Earlier this month a water polo coach at a prestigious Johannesburg school was arrested on suspicion of sexually assaulting more than 20 boys. In a separate incident, a female teacher at a Northern Cape school was suspended after allegedly sexually assaulting a female pupil.
These aren’t isolated incidents, and nor are they limited to cases of sexual assault, or learners. Approximately 700 cases of elderly abuse have been reported to the Department of Social Development in the last five years. Mental health patients suffer the same, sometimes at the hands of those whose responsibility (by choice or by profession) it is to care for them.
Prevention Starts With Effective Screening
Surprisingly, there are no effective checks in place to protect the elderly, mentally ill, and mentally handicapped. A simple background screening, criminal record, and reference check constitutes the screening strategy of most government institutions when it comes to the hiring of nurses. NGOs aren’t compelled to have any screening strategies in place (although many of them do) whatsoever.
According to a source at one of the country’s leading mental health institutions, a distinction between nurses and carers is also important; where nurses are subject to rules and regulations of a regulatory body, carers on the other hand aren’t. Abuse, my contact assures me, is often (but not always) at the hands of carers who remain by and large unregulated.
With that said, it’s worth pointing out that in most cases those entrusted with the care of infants and children are, at most, subject to the same screening requirements as the carers mentioned above – which is to say, it’s at the discretion of the employer.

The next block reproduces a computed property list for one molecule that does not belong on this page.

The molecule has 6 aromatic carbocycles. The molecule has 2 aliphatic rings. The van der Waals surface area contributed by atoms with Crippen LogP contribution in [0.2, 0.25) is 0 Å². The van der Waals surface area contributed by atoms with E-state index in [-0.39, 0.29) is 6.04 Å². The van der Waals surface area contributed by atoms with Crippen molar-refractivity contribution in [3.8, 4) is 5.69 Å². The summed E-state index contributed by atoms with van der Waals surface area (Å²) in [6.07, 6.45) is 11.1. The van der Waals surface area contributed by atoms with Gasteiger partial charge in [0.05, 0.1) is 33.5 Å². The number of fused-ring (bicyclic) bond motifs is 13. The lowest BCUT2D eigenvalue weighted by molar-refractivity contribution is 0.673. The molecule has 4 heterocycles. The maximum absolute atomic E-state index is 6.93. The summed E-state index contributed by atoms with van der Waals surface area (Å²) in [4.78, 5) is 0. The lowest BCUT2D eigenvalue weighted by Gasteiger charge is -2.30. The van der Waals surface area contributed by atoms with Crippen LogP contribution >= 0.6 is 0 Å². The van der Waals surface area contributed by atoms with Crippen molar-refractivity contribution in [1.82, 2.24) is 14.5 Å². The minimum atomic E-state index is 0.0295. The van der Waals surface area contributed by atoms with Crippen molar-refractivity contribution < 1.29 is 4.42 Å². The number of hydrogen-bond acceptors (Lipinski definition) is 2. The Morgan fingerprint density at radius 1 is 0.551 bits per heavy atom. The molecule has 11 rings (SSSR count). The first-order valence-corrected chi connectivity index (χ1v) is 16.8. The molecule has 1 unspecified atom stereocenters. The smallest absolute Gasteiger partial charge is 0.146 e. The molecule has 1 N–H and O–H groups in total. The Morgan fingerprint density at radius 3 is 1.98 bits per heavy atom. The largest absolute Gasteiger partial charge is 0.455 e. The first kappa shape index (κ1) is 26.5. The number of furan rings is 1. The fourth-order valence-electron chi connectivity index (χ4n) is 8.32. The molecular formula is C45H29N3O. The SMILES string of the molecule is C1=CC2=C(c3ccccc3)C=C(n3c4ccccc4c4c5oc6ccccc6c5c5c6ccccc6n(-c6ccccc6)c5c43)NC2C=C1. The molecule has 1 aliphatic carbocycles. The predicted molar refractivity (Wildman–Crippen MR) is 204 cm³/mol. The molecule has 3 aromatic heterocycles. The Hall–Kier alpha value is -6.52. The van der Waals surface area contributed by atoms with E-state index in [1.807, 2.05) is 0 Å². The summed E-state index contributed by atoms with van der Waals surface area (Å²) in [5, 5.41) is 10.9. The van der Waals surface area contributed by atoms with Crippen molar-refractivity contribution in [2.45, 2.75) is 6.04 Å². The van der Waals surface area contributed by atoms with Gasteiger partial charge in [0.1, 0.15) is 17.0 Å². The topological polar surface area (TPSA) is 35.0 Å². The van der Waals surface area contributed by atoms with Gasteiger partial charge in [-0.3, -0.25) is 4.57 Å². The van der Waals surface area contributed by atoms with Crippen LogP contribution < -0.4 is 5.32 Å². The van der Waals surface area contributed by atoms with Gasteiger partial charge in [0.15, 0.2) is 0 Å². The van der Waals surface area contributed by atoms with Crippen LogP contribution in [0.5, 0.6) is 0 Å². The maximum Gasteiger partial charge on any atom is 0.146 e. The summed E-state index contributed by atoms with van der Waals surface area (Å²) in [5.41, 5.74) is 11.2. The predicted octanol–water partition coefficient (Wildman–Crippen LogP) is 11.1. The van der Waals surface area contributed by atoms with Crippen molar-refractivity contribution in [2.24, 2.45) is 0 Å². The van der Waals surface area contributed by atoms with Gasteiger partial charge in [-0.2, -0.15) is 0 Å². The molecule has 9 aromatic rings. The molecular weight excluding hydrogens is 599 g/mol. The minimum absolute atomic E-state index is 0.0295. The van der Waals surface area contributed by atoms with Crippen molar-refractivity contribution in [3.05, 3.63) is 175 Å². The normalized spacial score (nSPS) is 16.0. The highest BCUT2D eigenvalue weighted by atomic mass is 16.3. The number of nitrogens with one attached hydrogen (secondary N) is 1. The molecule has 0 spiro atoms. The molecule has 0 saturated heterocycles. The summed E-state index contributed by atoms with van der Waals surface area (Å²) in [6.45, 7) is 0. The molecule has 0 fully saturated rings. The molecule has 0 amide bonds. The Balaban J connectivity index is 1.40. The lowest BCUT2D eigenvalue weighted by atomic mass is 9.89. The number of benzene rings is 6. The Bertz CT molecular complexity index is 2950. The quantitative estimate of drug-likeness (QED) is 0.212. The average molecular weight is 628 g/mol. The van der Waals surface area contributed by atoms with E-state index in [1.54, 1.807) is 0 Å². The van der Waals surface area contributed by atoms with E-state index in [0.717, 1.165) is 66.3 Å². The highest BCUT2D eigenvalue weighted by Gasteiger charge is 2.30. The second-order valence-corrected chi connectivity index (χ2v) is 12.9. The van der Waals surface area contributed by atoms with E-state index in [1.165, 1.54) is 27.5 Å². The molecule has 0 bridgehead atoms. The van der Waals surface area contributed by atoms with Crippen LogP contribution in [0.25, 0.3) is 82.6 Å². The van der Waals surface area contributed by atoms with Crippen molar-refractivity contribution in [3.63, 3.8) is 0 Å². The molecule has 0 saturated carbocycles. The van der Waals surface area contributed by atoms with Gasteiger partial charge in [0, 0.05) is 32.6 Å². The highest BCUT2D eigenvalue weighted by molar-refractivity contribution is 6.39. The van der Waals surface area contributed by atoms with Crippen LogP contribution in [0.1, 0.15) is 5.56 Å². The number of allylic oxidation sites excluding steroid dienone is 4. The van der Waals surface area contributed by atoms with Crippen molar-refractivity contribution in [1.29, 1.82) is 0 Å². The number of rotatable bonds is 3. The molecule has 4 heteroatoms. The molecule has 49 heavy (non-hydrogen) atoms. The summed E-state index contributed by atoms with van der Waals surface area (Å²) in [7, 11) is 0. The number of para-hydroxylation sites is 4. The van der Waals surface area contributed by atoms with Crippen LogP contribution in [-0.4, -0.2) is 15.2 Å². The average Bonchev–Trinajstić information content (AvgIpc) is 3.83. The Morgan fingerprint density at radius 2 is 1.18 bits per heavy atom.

CarerCheck is a CSI Africa initiative which was initially developed to help schools comply with the Children’s Act of 2005. It’s scope has since been extended into the secondary education sector. It verifies the identity and credentials as well as criminal record status of individuals applying for positions as carers or teachers.
CarerCheck, however, is only a safeguard against individuals who have already been identified as a potential risk to infants and young learners. In other words, if there are records of misconduct or references willing to confirm wrongful or inappropriate behaviour, CarerCheck will pick it up.
To this end additional layers of screening should be implemented. Among the most effective of these is polygraph testing.
Adding Another Layer of Protection
To date polygraph testing is seen as a measure employed in commercial and investigative scenarios. In many cases its aim is to determine whether a specific situation, such as suspicions of theft or fraud or corporate espionage, warrants further investigation.
For that very reason it can also provide the means to identify instances of abuse, or at least incidents that warrant further investigation. It boasts an accuracy rate between 85% and 95%, and also increases the potential of a confession related to wrongful behaviour (we see this rather often).
A sound employment strategy will therefore include both background screening and pre-employment polygraph testing, as well as subsequent periodic polygraph testing. These methods, especially periodic polygraph testing, also act as a deterrent and can help prevent wrongful conduct.
The water polo coach mentioned earlier is young, and had been a learner at the very school at which he was employed. There’s no reason to suspect that there was any record of previous wrongdoing. And yet, 20 young boys are now the victims of abuse.
Whether you agree with background screening and polygraph testing or not, at least we can all agree that more should be done. It’s time we lend our voices to those who cannot speak out for themselves by demanding effective protection strategies from those institutions where they are entrusted.